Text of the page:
In its regulatory project, the EU is pursuing an approach that differentiates between risks. It is not just about commercial offerings, but also about the use of AI in the public sector. For example, “unacceptable” AI systems that use social scoring models to classify people according to their social behavior or ethnic characteristics are to be completely banned. This includes the collection of biometric data in online networks or AI systems for facial recognition in public spaces, as is the case in China. Biometric facial recognition should only be permitted retrospectively following a judicial decision and for the investigation of serious crimes.

The AI Act uses a three-tier classification system to categorize AI systems according to their risk: high-risk, limited-risk and low-risk or risk-free applications. The higher the risk of an AI is classified, the stricter the legal regulations should be.

High-risk AI programs can be found in various industries and areas. These include systems that control critical infrastructure such as the power supply and could therefore potentially endanger people’s lives and health. Technologies in medical devices or programs that assess the creditworthiness of citizens also fall into this category. According to the EU draft law, companies offering such AI systems must meet significant requirements in terms of risk management, accuracy, cybersecurity and the provision of certain information to users.

For most AI providers, this type of product regulation is new, so they are facing major investments. Before high-risk AI systems can be placed on the EU market, they are subjected to close scrutiny to ensure that they meet all legal requirements. This is a headache for many experts. Large tech companies from the US and Europe are likely to be able to fulfill these conditions due to their extensive teams of consultants and experts. For medium-sized companies and start-ups in Europe, however, the heavy regulation could be problematic. Due to the bureaucratic hurdles, there is a risk of being left behind, even if they are technologically outstanding.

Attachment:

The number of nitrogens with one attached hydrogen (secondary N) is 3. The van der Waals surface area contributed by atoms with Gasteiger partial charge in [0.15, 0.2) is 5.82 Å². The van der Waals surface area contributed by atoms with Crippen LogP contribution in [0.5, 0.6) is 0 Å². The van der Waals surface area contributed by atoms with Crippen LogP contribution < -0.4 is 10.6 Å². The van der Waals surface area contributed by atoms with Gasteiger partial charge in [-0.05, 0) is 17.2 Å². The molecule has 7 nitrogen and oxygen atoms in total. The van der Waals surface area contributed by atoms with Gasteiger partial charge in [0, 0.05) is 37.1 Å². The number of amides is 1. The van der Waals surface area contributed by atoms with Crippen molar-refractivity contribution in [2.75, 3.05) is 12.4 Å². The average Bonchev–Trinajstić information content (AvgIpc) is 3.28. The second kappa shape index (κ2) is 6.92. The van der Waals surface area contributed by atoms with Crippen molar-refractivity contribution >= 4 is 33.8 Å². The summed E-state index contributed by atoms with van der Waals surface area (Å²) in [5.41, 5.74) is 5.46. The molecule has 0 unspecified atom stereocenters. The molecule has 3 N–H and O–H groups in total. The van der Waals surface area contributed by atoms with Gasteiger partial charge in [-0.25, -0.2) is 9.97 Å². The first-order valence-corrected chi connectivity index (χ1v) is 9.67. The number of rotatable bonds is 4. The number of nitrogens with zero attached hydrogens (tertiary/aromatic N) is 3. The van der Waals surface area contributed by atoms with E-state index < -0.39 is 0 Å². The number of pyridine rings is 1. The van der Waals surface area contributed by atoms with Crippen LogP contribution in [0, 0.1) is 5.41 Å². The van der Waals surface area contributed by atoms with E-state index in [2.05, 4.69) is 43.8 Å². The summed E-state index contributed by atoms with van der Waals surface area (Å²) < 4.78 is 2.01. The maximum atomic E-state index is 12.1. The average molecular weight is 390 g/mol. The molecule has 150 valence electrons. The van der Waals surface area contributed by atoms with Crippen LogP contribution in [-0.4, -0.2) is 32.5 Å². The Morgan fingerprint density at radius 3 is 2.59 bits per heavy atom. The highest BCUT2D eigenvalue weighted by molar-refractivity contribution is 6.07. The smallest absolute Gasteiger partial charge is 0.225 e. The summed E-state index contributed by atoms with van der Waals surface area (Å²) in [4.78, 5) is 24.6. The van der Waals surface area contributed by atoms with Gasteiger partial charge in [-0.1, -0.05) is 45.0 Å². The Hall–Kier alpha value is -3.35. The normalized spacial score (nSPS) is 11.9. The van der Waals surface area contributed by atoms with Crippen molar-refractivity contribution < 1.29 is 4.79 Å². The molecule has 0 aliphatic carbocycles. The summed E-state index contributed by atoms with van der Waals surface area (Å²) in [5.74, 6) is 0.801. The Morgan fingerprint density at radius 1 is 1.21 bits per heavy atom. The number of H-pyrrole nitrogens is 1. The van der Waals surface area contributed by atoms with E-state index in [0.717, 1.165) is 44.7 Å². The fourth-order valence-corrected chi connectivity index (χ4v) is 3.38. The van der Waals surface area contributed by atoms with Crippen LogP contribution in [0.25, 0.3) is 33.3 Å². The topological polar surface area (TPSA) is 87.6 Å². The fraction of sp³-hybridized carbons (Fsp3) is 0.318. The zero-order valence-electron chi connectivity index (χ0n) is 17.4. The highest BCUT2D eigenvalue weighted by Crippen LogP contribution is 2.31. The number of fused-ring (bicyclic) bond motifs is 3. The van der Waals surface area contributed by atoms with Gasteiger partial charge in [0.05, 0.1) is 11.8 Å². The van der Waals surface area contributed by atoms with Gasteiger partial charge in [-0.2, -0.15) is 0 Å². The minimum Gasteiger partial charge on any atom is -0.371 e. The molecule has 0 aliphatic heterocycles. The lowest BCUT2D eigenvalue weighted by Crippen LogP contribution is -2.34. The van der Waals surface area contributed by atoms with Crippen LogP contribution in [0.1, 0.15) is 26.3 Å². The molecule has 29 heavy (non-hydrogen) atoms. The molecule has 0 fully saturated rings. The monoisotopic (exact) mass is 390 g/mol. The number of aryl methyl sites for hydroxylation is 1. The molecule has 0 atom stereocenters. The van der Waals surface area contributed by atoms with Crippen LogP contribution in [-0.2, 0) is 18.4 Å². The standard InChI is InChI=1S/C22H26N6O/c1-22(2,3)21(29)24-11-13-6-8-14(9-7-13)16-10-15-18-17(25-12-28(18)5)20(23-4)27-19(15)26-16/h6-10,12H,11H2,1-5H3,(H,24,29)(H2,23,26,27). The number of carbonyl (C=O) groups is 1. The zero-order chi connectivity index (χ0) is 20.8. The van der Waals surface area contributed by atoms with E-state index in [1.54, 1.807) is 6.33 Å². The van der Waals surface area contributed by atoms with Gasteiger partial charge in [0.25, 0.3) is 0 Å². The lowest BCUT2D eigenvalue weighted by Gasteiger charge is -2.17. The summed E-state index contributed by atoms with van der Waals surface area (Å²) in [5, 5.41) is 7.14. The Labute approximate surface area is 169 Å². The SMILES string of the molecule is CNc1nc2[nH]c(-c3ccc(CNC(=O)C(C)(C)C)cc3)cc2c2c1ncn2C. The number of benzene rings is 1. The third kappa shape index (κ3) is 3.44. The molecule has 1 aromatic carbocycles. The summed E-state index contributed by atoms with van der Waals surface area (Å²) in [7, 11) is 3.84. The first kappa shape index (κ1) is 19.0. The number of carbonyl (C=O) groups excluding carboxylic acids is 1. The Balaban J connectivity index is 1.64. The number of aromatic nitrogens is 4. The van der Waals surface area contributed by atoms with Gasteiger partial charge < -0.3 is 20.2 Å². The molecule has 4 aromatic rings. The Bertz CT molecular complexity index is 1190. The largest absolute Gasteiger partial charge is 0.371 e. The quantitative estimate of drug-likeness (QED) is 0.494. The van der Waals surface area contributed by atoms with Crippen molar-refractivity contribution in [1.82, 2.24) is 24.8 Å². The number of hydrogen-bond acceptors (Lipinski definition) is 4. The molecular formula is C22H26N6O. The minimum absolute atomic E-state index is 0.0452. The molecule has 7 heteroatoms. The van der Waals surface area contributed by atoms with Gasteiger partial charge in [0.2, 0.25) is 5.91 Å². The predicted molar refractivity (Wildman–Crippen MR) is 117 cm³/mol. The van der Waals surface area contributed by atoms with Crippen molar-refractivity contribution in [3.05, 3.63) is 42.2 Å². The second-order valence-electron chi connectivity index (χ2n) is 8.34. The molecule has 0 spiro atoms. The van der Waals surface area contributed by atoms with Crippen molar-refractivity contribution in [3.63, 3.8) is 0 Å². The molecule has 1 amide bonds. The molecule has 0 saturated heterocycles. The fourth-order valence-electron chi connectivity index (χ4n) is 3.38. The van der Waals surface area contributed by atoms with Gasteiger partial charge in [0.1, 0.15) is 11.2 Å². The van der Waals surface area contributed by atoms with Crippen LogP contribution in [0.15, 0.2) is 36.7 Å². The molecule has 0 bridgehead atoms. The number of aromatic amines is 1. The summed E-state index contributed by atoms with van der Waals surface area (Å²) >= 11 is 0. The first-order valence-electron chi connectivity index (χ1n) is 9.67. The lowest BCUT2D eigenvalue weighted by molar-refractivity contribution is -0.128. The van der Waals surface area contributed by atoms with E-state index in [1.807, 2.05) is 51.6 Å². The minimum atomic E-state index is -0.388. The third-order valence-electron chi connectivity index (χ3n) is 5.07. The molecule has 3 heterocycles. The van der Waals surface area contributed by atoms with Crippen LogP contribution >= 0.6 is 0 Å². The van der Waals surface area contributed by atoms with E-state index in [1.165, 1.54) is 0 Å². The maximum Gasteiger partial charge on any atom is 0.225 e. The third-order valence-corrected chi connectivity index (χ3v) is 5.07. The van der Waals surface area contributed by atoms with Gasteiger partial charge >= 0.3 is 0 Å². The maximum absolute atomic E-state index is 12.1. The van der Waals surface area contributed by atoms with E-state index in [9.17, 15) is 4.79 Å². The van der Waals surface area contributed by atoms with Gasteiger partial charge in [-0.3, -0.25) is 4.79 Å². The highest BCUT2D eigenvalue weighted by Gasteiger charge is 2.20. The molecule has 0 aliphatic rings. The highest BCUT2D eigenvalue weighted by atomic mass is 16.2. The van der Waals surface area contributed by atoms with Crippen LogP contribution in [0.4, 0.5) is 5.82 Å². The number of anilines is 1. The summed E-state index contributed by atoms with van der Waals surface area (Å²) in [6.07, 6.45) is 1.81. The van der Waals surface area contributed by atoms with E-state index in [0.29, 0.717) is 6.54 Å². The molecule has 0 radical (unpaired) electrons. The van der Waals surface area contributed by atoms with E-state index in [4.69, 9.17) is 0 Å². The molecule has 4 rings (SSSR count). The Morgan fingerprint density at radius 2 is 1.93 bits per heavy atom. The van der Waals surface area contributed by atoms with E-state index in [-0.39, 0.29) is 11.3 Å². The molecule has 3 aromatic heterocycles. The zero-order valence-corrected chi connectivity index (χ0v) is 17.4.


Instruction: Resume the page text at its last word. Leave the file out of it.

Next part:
Chatbots such as ChatGPT are AI systems with limited risk. The focus here is mainly on transparency. Users must be informed that they are interacting with artificial intelligence, unless this is obvious. These disclosures should ensure that, for example, deepfake photos can be distinguished from real images. Providers must also ensure that no illegal content is generated and publish detailed summaries of the copyrighted data used for training.

AI systems that do not fall into these categories are not subject to compliance.

The AI Act is a complex regulatory project that is not perfect. Nevertheless, it could serve as a model for a new era of AI regulation. Well-designed regulation is not a barrier to innovation, but provides a clear framework for companies to develop attractive products. The EU has the opportunity to adopt such a regulatory framework – giving European companies a competitive advantage in one of the most exciting markets of the future.